Taking a dig at PM Narendra Modi’s changing stances on checking the black money menace, Congress president Rahul Gandhi on Friday said that PM Modi would now come up with the statement that all the money in Swiss banks is white.
His statement came in the backdrop of the amount of Indians’ money in Swiss bans rising by 50 percent to Rs. 7,000 crore.
“2014, HE said: I will bring back all the “BLACK” money in Swiss Banks & put 15 Lakhs in each Indian bank A/C. 2016, HE said: Demonetisation will cure India of “BLACK” money. 2018, HE says: 50% jump in Swiss Bank deposits by Indians, is “WHITE” money. No “BLACK” in Swiss Banks!” Gandhi tweeted.
2014, HE said: I will bring back all the "BLACK" money in Swiss Banks & put 15 Lakhs in each Indian bank A/C.
2016, HE said: Demonetisation will cure India of "BLACK" money.
2018, HE says: 50% jump in Swiss Bank deposits by Indians, is "WHITE" money. No "BLACK" in Swiss Banks! pic.twitter.com/7AIgT529ST
— Rahul Gandhi (@RahulGandhi) June 29, 2018
In the data released by the central banking authority of Switzerland, Swiss National Bank (SNB), The total funds held by Indians in Swiss banks rose over 50 percent to 1.01 billion Swiss francs (Rs. 7,000 crore) in 2017.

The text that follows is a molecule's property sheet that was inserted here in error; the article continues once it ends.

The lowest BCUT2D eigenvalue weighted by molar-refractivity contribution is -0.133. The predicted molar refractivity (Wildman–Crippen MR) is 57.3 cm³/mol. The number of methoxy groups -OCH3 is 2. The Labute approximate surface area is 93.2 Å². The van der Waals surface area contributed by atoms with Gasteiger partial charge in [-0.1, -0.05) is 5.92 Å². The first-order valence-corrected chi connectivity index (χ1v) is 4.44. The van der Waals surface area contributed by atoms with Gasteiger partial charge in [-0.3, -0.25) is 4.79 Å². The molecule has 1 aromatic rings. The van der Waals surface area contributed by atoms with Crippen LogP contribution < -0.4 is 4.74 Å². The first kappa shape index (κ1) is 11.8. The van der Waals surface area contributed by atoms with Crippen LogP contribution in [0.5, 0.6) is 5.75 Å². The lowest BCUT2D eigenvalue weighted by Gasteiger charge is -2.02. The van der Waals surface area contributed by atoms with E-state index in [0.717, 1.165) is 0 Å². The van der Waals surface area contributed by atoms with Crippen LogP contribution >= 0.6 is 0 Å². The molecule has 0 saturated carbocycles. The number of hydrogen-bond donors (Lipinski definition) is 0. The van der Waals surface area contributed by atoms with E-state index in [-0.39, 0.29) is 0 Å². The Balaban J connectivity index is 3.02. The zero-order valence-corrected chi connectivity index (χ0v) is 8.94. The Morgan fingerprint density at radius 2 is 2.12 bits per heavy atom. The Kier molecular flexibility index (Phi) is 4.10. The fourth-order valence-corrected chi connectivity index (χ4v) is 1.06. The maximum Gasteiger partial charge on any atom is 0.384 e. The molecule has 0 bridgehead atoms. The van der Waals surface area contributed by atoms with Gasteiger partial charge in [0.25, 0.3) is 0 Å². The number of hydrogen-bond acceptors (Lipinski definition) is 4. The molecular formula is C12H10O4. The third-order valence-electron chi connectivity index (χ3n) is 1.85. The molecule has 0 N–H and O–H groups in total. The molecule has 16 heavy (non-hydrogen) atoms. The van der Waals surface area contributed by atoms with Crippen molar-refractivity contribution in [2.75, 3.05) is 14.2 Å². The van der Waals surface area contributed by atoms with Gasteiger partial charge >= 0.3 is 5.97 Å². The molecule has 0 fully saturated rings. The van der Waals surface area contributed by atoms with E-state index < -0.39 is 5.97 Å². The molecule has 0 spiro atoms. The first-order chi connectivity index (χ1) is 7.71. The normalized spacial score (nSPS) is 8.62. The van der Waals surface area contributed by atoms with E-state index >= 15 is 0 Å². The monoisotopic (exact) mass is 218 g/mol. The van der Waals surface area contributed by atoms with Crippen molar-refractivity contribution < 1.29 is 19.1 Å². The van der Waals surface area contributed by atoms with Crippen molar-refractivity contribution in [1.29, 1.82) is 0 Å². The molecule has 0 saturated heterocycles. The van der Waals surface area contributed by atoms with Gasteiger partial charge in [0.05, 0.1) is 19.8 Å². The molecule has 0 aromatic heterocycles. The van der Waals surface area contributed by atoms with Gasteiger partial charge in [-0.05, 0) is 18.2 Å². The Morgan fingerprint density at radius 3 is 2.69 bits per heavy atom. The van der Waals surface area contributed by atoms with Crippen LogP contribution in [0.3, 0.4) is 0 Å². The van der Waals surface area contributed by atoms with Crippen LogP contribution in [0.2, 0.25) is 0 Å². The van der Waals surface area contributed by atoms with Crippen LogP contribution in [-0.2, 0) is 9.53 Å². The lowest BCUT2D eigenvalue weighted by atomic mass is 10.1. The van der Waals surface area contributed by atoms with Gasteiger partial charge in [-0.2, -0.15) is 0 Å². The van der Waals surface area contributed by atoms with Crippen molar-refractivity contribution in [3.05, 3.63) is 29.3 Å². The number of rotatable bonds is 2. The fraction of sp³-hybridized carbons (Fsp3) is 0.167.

In contrast to this, the total funds held by all foreign accounts rose by 3 percent to about Rs. 100 lakh crore in 2017.
This escalated rise comes as a surprise given India’s apparent check on black money, which was kept in mind while the announcement of so-called demonetisation by Prime Minister Narendra Modi on September 8, 2016.
Indians’ money held with Swiss banks rose to Rs. 6,891 crore in 2017, whereas the funds held by wealth managers rose to Rs. 112 crore.
The Indian money in Swiss banks is held in three forms – customer deposits, other banks, and other liabilities such as securities.
As per the SNB data, the Indian money in Swiss banks include CHF Rs. 3,200 crore in the form of customer deposits, Rs. 1,050 crore through other banks and Rs. 2,640 crore as ‘other liabilities’ such as securities at the end of 2017.
The funds under all the three categories saw a sharp rise in 2017.